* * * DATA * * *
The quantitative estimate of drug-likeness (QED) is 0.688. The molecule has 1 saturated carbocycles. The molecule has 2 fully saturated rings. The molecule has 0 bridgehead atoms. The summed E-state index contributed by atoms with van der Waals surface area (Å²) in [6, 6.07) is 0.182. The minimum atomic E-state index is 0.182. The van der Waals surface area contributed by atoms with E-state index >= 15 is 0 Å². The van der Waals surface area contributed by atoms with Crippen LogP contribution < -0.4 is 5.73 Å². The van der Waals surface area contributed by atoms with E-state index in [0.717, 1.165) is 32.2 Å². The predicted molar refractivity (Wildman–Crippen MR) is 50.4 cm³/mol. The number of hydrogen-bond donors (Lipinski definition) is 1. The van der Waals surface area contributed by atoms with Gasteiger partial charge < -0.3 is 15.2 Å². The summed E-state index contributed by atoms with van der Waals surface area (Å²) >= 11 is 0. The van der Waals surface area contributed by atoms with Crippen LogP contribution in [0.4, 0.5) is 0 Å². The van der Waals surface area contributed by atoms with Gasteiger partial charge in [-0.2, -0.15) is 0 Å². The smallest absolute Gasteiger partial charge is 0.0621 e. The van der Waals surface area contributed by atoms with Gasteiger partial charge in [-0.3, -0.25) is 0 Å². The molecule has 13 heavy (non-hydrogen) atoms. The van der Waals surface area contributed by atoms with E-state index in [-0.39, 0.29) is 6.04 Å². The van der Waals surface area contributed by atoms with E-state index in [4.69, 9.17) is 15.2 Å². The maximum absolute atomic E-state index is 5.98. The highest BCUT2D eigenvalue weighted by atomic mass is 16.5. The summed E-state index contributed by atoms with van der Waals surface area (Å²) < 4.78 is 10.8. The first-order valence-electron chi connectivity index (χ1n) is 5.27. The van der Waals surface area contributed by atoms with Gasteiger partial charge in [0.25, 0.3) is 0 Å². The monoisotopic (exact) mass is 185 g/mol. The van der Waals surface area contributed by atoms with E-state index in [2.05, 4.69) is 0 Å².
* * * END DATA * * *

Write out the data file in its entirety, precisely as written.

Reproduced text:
The quantitative estimate of drug-likeness (QED) is 0.688. The molecule has 1 saturated carbocycles. The molecule has 2 fully saturated rings. The molecule has 0 bridgehead atoms. The summed E-state index contributed by atoms with van der Waals surface area (Å²) in [6, 6.07) is 0.182. The minimum atomic E-state index is 0.182. The van der Waals surface area contributed by atoms with E-state index >= 15 is 0 Å². The van der Waals surface area contributed by atoms with Crippen LogP contribution < -0.4 is 5.73 Å². The van der Waals surface area contributed by atoms with E-state index in [0.717, 1.165) is 32.2 Å². The predicted molar refractivity (Wildman–Crippen MR) is 50.4 cm³/mol. The number of hydrogen-bond donors (Lipinski definition) is 1. The van der Waals surface area contributed by atoms with Gasteiger partial charge < -0.3 is 15.2 Å². The summed E-state index contributed by atoms with van der Waals surface area (Å²) >= 11 is 0. The van der Waals surface area contributed by atoms with Crippen LogP contribution in [0.4, 0.5) is 0 Å². The van der Waals surface area contributed by atoms with Gasteiger partial charge in [-0.2, -0.15) is 0 Å². The smallest absolute Gasteiger partial charge is 0.0621 e. The van der Waals surface area contributed by atoms with Gasteiger partial charge in [-0.3, -0.25) is 0 Å². The molecule has 13 heavy (non-hydrogen) atoms. The van der Waals surface area contributed by atoms with E-state index in [-0.39, 0.29) is 6.04 Å². The van der Waals surface area contributed by atoms with E-state index in [4.69, 9.17) is 15.2 Å². The maximum absolute atomic E-state index is 5.98. The highest BCUT2D eigenvalue weighted by atomic mass is 16.5. The summed E-state index contributed by atoms with van der Waals surface area (Å²) < 4.78 is 10.8. The first-order valence-electron chi connectivity index (χ1n) is 5.27. The van der Waals surface area contributed by atoms with Gasteiger partial charge in [0.25, 0.3) is 0 Å². The monoisotopic (exact) mass is 185 g/mol. The van der Waals surface area contributed by atoms with E-state index in [2.05, 4.69) is 0 Å².